4,400-Year-Old Egyptian Tomb Unearthed

4,400-Year-Old Egyptian Tomb Unearthed

Pyramid of Djoser in the Saqqara necropolis

Pyramid of Djoser in the Saqqara necropolis. (Photo via iStock / Getty Images Plus / Meinzahn)

Even the world’s largest library does not contain all the hidden aspects of the world’s history as one such new discovery in Egypt proves.

A 4,400-year-old tomb was discovered south of Cairo in Saqqara and contains “exceptionally well-preserved” drawings.

Antiquities Minister Khaled al-Anani explained that the tomb dates to the 5th dynasty of the pharaohs and belonged to Wahtye, a royal purification priest.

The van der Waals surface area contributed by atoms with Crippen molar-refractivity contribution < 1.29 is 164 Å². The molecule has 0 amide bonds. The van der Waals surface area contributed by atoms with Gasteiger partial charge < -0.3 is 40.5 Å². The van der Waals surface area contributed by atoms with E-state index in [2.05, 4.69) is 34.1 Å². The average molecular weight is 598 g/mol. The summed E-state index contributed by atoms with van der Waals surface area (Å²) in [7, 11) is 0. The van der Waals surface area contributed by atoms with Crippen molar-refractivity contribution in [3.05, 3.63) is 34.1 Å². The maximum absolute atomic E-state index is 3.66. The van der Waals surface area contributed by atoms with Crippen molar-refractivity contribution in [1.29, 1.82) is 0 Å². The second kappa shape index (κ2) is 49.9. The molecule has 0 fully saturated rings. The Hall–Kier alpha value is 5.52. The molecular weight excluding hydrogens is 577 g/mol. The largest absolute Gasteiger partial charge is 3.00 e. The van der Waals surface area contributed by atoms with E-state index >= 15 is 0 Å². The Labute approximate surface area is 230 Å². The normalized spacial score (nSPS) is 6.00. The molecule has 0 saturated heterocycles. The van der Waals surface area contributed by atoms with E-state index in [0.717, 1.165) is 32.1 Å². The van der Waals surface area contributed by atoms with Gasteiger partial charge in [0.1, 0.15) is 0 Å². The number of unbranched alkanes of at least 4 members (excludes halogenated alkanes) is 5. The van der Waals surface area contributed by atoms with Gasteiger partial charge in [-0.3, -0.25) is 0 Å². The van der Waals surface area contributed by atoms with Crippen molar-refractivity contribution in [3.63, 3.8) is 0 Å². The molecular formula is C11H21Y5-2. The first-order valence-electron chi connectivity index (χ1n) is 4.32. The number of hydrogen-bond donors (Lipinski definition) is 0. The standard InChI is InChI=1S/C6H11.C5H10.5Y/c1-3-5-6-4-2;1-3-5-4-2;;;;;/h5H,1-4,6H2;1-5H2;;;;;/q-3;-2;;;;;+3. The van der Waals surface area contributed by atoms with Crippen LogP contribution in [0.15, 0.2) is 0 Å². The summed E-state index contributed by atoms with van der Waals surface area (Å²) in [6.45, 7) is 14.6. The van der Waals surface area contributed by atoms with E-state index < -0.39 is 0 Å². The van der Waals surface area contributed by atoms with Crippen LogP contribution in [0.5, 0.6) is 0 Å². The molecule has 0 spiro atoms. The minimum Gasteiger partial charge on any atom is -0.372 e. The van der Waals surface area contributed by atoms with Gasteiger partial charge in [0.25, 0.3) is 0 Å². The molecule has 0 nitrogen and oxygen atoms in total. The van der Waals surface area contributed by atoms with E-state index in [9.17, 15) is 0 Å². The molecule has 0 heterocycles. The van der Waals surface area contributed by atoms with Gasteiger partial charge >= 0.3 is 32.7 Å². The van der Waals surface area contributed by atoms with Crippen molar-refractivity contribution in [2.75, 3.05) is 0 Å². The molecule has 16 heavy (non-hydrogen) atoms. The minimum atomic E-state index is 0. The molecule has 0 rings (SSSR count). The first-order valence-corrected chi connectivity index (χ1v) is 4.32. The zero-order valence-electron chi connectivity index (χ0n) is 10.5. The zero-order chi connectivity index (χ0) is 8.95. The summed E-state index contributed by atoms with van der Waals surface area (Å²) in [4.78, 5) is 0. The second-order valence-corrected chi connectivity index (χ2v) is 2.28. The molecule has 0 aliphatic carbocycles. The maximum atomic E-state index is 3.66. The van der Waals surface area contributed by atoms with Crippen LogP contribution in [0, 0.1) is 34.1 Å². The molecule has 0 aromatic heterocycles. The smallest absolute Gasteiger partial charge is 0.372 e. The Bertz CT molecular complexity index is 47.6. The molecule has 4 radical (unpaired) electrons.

The inscriptions on his tomb suggest that he served under King Nefer-Ir-Ka-Re as the king’s supervisor and inspector of the holy boat.

Colorful scenes of Wahtye with his family, wife, and mother, drawings of wine and pottery making, sailing, hunting, musical performances, and the manufacturing of funeral furniture were depicted throughout the tomb.

The tomb was discovered in November, but it took time to enter the tomb as the doors were sealed. Once inside, archeologists found colored statues carved in rock.

The tomb measures 33 feet long and 10 feet wide and contains a basement and five burial shafts which will be further excavated.

The discovery of this tomb follows a rare find of mummified scarab beetles and mummified animals at Saqqara in November.

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